Hanover County, Virginia: Wikis

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Hanover County, Virginia
Seal of Hanover County, Virginia
Map of Virginia highlighting Hanover County
Location in the state of Virginia
Map of the U.S. highlighting Virginia
Virginia's location in the U.S.
Seat Hanover
Area
 - Total
 - Land
 - Water

474 sq mi (1,228 km²)
473 sq mi (1,225 km²)
1 sq mi (3 km²), 0.30%
PopulationEst.
 - (2007)
 - Density

100,720
Founded 1720
Website www.co.hanover.va.us

Hanover County is a county located in the Commonwealth of Virginia. As of the 2000 census, the population was 86,320. A 2007 estimate shows the county's population has grown to 100,721[1]. Its county seat is Hanover Courthouse[2]. It is located in the Richmond-Petersburg region and is a portion of the Richmond Metropolitan Statistical Area (MSA).

Contents

History

Hanover County was created on November 26, 1720, from the area of New Kent County called St. Paul's Parish. It was named for the Electorate of Hanover in Germany, because King George I of Great Britain was Elector of Hanover at the time.

Hanover County was the birthplace and home of noted American statesman Patrick Henry and is the home of the Hanover Courthouse, which was the site of the Parson's Cause case in the Virginia Colony, in which attorney Henry argued against taxes levied on preachers by the King. The historic Hanover Courthouse is pictured in the county seal. Hanover County was also the birthplace of politician Henry Clay, author of the Missouri Compromise.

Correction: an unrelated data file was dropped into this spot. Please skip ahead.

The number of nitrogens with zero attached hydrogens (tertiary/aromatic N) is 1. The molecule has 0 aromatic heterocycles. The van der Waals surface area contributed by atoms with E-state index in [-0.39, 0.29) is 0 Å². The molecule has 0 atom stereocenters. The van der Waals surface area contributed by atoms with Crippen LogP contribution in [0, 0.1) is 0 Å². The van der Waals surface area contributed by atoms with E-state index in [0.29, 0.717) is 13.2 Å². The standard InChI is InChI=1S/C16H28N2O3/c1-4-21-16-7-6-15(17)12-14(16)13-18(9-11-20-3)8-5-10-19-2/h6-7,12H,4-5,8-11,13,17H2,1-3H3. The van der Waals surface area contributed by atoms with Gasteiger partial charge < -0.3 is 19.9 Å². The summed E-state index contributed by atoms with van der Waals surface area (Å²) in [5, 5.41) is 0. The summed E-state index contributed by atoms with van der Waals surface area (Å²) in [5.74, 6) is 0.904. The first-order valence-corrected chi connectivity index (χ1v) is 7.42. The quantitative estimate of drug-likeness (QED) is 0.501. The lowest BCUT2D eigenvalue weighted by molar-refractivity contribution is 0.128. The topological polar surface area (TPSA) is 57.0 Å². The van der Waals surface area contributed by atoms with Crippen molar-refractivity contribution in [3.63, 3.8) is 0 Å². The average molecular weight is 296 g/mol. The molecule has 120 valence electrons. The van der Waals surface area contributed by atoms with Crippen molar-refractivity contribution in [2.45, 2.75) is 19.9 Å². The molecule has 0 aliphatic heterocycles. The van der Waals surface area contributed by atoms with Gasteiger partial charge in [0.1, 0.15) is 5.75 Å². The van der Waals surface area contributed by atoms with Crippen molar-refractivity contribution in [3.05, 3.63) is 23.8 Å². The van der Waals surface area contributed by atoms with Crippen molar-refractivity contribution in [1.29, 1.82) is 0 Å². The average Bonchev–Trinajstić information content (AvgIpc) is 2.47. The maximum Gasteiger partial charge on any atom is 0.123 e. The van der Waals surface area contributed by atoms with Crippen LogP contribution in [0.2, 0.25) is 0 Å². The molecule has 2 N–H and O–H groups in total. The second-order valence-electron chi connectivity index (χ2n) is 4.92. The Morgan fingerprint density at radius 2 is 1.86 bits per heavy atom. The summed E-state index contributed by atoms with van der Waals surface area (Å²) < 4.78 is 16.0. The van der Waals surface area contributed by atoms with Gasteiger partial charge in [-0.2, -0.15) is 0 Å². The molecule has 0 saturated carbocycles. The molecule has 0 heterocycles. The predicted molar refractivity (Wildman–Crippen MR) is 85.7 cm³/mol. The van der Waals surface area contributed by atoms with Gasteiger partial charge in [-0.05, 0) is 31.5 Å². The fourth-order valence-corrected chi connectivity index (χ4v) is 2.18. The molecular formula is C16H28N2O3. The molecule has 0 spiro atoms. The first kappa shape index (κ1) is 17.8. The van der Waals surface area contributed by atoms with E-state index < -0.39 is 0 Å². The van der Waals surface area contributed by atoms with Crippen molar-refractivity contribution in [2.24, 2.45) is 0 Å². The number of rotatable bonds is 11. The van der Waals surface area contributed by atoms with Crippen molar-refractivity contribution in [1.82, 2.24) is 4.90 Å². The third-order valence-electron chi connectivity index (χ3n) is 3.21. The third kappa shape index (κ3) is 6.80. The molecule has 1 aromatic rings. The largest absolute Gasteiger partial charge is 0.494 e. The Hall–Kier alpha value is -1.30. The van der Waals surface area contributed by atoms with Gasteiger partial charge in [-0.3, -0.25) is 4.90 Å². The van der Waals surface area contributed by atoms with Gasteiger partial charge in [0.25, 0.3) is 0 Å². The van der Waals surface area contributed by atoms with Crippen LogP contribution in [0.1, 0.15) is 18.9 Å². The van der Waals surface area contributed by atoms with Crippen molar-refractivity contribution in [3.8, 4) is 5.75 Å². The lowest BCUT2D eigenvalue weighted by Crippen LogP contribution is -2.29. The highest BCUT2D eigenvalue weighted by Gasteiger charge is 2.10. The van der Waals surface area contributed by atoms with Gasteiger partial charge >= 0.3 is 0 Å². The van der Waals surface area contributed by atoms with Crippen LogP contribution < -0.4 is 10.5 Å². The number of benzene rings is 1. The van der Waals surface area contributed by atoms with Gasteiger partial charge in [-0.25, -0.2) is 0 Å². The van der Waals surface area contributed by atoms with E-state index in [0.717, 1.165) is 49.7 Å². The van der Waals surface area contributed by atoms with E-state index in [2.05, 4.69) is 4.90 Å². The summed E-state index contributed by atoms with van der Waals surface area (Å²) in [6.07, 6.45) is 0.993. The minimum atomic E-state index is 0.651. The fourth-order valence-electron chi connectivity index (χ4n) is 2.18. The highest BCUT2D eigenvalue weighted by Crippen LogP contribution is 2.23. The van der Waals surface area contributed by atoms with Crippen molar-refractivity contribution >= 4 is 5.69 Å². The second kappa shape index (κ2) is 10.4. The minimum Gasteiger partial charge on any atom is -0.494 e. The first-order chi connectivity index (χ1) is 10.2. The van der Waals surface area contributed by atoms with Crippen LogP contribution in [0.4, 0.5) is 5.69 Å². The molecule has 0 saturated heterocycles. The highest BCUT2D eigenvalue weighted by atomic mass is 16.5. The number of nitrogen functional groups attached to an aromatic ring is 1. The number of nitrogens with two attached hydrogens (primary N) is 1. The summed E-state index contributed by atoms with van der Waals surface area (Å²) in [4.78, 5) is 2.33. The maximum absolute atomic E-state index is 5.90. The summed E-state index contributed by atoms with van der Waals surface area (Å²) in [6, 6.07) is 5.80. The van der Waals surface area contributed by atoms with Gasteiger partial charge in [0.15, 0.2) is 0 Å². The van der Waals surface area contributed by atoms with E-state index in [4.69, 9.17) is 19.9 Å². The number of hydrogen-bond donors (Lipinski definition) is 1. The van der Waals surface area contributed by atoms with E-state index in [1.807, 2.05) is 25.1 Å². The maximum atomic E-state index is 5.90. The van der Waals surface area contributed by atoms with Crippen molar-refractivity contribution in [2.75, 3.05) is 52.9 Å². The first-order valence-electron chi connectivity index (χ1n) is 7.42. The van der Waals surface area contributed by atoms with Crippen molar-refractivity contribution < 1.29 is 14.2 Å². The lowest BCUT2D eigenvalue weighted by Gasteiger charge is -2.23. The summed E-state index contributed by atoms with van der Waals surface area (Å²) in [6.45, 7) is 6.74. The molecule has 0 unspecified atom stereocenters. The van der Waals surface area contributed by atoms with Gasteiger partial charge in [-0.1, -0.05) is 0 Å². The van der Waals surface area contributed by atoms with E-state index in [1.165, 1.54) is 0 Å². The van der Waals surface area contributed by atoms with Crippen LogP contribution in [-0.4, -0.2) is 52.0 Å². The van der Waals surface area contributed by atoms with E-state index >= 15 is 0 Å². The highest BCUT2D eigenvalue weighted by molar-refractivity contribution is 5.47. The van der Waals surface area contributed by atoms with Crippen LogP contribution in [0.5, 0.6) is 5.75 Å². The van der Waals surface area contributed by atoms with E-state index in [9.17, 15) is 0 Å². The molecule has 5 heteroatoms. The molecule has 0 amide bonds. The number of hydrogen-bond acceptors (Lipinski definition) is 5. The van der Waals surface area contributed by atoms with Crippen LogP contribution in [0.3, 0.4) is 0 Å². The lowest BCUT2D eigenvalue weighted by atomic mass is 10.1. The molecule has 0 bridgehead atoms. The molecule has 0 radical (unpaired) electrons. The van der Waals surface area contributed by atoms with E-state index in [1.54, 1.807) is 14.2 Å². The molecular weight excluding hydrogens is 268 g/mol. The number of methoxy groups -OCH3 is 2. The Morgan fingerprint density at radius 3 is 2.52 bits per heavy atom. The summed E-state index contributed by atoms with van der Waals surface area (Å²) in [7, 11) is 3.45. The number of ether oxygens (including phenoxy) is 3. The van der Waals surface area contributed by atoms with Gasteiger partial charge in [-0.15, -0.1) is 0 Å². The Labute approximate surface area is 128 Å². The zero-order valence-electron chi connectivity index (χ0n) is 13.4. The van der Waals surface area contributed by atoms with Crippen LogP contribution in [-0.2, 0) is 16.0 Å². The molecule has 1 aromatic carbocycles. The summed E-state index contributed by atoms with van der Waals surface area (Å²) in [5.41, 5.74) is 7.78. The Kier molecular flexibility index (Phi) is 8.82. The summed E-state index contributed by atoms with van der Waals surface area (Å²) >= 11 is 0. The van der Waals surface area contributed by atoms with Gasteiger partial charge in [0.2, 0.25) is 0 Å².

Hanover County at its closest point is only 5 miles (8.0 km) from the current city limits of Richmond. However, the Chickahominy River is located at this closest point, which is in the Mechanicsville area. Although the Union Army came within earshot of the bells from Richmond's churches along this river during the 1862 Peninsula Campaign of the American Civil War, no one learned more what an obstacle that river can be than Union General George B. McClellan. He failed in the attempt to get all of his troops across it and overwhelm the smaller-sized Confederate forces defending Richmond, effectively prolonging the War almost 3 more years. Hanover County was the site of a number of Civil War battles, including the Seven Days Battles of the Peninsula Campaign and Battle of Cold Harbor in 1864. [1]